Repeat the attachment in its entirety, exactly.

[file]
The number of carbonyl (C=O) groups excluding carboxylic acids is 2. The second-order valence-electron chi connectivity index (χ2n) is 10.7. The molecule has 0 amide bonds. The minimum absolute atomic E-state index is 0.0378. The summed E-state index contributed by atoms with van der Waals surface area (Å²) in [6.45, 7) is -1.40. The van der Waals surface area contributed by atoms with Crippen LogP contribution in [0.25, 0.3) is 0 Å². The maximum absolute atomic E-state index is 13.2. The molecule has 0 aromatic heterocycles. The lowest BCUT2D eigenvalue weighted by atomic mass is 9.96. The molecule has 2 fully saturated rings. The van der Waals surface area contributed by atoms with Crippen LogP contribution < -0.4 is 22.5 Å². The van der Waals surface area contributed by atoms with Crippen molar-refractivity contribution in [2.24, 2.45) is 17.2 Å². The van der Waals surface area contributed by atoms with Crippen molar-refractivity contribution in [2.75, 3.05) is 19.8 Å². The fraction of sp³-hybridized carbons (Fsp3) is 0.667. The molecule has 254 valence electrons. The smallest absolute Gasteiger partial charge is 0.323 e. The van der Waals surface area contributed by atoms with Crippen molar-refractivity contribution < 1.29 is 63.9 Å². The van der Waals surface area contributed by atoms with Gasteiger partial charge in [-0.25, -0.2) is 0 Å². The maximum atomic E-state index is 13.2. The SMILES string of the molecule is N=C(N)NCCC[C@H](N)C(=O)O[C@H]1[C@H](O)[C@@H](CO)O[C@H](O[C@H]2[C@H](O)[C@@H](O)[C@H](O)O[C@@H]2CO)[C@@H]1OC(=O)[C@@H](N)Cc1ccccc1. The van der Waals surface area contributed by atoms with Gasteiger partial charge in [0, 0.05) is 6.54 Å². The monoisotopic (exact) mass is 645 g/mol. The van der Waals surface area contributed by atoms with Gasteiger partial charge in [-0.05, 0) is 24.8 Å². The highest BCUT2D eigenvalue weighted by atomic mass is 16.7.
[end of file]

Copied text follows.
The number of carbonyl (C=O) groups excluding carboxylic acids is 2. The second-order valence-electron chi connectivity index (χ2n) is 10.7. The molecule has 0 amide bonds. The minimum absolute atomic E-state index is 0.0378. The summed E-state index contributed by atoms with van der Waals surface area (Å²) in [6.45, 7) is -1.40. The van der Waals surface area contributed by atoms with Crippen LogP contribution in [0.25, 0.3) is 0 Å². The maximum absolute atomic E-state index is 13.2. The molecule has 0 aromatic heterocycles. The lowest BCUT2D eigenvalue weighted by atomic mass is 9.96. The molecule has 2 fully saturated rings. The van der Waals surface area contributed by atoms with Crippen LogP contribution < -0.4 is 22.5 Å². The van der Waals surface area contributed by atoms with Crippen molar-refractivity contribution in [2.24, 2.45) is 17.2 Å². The van der Waals surface area contributed by atoms with Crippen molar-refractivity contribution in [2.75, 3.05) is 19.8 Å². The fraction of sp³-hybridized carbons (Fsp3) is 0.667. The molecule has 254 valence electrons. The smallest absolute Gasteiger partial charge is 0.323 e. The van der Waals surface area contributed by atoms with Crippen molar-refractivity contribution < 1.29 is 63.9 Å². The van der Waals surface area contributed by atoms with Gasteiger partial charge in [-0.25, -0.2) is 0 Å². The maximum atomic E-state index is 13.2. The SMILES string of the molecule is N=C(N)NCCC[C@H](N)C(=O)O[C@H]1[C@H](O)[C@@H](CO)O[C@H](O[C@H]2[C@H](O)[C@@H](O)[C@H](O)O[C@@H]2CO)[C@@H]1OC(=O)[C@@H](N)Cc1ccccc1. The van der Waals surface area contributed by atoms with Gasteiger partial charge in [0, 0.05) is 6.54 Å². The monoisotopic (exact) mass is 645 g/mol. The van der Waals surface area contributed by atoms with Gasteiger partial charge in [-0.05, 0) is 24.8 Å². The highest BCUT2D eigenvalue weighted by atomic mass is 16.7.